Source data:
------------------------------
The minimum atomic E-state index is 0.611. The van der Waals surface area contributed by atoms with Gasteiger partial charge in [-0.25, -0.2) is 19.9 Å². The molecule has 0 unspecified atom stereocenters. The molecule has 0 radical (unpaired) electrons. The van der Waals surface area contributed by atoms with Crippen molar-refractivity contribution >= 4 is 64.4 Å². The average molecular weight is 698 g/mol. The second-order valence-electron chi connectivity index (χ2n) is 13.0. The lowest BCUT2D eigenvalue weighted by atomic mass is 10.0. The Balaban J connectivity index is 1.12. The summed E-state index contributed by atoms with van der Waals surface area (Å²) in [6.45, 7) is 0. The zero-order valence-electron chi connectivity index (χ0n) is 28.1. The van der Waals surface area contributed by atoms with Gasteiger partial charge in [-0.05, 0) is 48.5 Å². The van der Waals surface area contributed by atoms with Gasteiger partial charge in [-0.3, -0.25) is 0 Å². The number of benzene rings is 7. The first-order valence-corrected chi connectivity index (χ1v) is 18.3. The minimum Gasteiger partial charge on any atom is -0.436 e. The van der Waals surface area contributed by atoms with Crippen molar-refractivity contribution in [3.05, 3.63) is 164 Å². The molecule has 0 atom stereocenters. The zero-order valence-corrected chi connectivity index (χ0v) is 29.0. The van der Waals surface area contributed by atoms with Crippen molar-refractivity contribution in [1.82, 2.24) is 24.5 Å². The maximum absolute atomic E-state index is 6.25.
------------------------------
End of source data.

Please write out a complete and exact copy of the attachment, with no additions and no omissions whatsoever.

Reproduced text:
The minimum atomic E-state index is 0.611. The van der Waals surface area contributed by atoms with Gasteiger partial charge in [-0.25, -0.2) is 19.9 Å². The molecule has 0 unspecified atom stereocenters. The molecule has 0 radical (unpaired) electrons. The van der Waals surface area contributed by atoms with Crippen molar-refractivity contribution >= 4 is 64.4 Å². The average molecular weight is 698 g/mol. The second-order valence-electron chi connectivity index (χ2n) is 13.0. The lowest BCUT2D eigenvalue weighted by atomic mass is 10.0. The Balaban J connectivity index is 1.12. The summed E-state index contributed by atoms with van der Waals surface area (Å²) in [6.45, 7) is 0. The zero-order valence-electron chi connectivity index (χ0n) is 28.1. The van der Waals surface area contributed by atoms with Gasteiger partial charge in [-0.05, 0) is 48.5 Å². The van der Waals surface area contributed by atoms with Gasteiger partial charge in [-0.3, -0.25) is 0 Å². The number of benzene rings is 7. The first-order valence-corrected chi connectivity index (χ1v) is 18.3. The minimum Gasteiger partial charge on any atom is -0.436 e. The van der Waals surface area contributed by atoms with Crippen molar-refractivity contribution in [3.05, 3.63) is 164 Å². The molecule has 0 atom stereocenters. The zero-order valence-corrected chi connectivity index (χ0v) is 29.0. The van der Waals surface area contributed by atoms with Crippen molar-refractivity contribution in [1.82, 2.24) is 24.5 Å². The maximum absolute atomic E-state index is 6.25.